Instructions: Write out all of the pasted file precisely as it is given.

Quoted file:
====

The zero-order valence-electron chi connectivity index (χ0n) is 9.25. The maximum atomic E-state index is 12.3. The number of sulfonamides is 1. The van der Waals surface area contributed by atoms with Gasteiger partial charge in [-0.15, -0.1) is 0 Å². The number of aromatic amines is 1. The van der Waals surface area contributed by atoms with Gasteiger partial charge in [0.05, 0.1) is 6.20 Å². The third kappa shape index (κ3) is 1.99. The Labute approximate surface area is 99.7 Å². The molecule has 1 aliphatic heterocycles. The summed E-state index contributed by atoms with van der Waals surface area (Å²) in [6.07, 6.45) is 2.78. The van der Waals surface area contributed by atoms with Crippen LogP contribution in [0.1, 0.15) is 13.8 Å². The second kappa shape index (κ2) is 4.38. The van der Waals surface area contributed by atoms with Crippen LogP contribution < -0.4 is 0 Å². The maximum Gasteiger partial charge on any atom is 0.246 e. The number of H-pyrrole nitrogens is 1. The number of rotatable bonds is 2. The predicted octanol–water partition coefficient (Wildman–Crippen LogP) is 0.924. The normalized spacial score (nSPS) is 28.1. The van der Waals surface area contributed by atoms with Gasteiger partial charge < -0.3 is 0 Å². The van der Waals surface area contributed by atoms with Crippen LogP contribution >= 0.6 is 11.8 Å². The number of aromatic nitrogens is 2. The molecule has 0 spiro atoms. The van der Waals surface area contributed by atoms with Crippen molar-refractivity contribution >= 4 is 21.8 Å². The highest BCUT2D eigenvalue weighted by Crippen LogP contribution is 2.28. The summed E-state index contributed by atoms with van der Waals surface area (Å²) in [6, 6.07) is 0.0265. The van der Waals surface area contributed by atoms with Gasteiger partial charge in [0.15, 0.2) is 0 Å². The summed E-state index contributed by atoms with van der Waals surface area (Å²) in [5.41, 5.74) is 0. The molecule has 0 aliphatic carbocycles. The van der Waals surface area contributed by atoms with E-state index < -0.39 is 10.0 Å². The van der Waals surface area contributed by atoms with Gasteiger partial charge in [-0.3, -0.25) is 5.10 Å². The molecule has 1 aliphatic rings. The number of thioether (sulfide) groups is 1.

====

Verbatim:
The zero-order valence-electron chi connectivity index (χ0n) is 9.25. The maximum atomic E-state index is 12.3. The number of sulfonamides is 1. The van der Waals surface area contributed by atoms with Gasteiger partial charge in [-0.15, -0.1) is 0 Å². The number of aromatic amines is 1. The van der Waals surface area contributed by atoms with Gasteiger partial charge in [0.05, 0.1) is 6.20 Å². The third kappa shape index (κ3) is 1.99. The Labute approximate surface area is 99.7 Å². The molecule has 1 aliphatic heterocycles. The summed E-state index contributed by atoms with van der Waals surface area (Å²) in [6.07, 6.45) is 2.78. The van der Waals surface area contributed by atoms with Crippen LogP contribution in [0.1, 0.15) is 13.8 Å². The second kappa shape index (κ2) is 4.38. The van der Waals surface area contributed by atoms with Crippen LogP contribution < -0.4 is 0 Å². The maximum Gasteiger partial charge on any atom is 0.246 e. The number of H-pyrrole nitrogens is 1. The number of rotatable bonds is 2. The predicted octanol–water partition coefficient (Wildman–Crippen LogP) is 0.924. The normalized spacial score (nSPS) is 28.1. The van der Waals surface area contributed by atoms with Gasteiger partial charge < -0.3 is 0 Å². The van der Waals surface area contributed by atoms with Crippen LogP contribution >= 0.6 is 11.8 Å². The number of aromatic nitrogens is 2. The molecule has 0 spiro atoms. The van der Waals surface area contributed by atoms with Crippen molar-refractivity contribution >= 4 is 21.8 Å². The highest BCUT2D eigenvalue weighted by Crippen LogP contribution is 2.28. The summed E-state index contributed by atoms with van der Waals surface area (Å²) in [6, 6.07) is 0.0265. The van der Waals surface area contributed by atoms with Gasteiger partial charge in [0.15, 0.2) is 0 Å². The summed E-state index contributed by atoms with van der Waals surface area (Å²) in [5.41, 5.74) is 0. The molecule has 0 aliphatic carbocycles. The van der Waals surface area contributed by atoms with E-state index < -0.39 is 10.0 Å². The van der Waals surface area contributed by atoms with Gasteiger partial charge in [-0.3, -0.25) is 5.10 Å². The molecule has 1 aliphatic rings. The number of thioether (sulfide) groups is 1.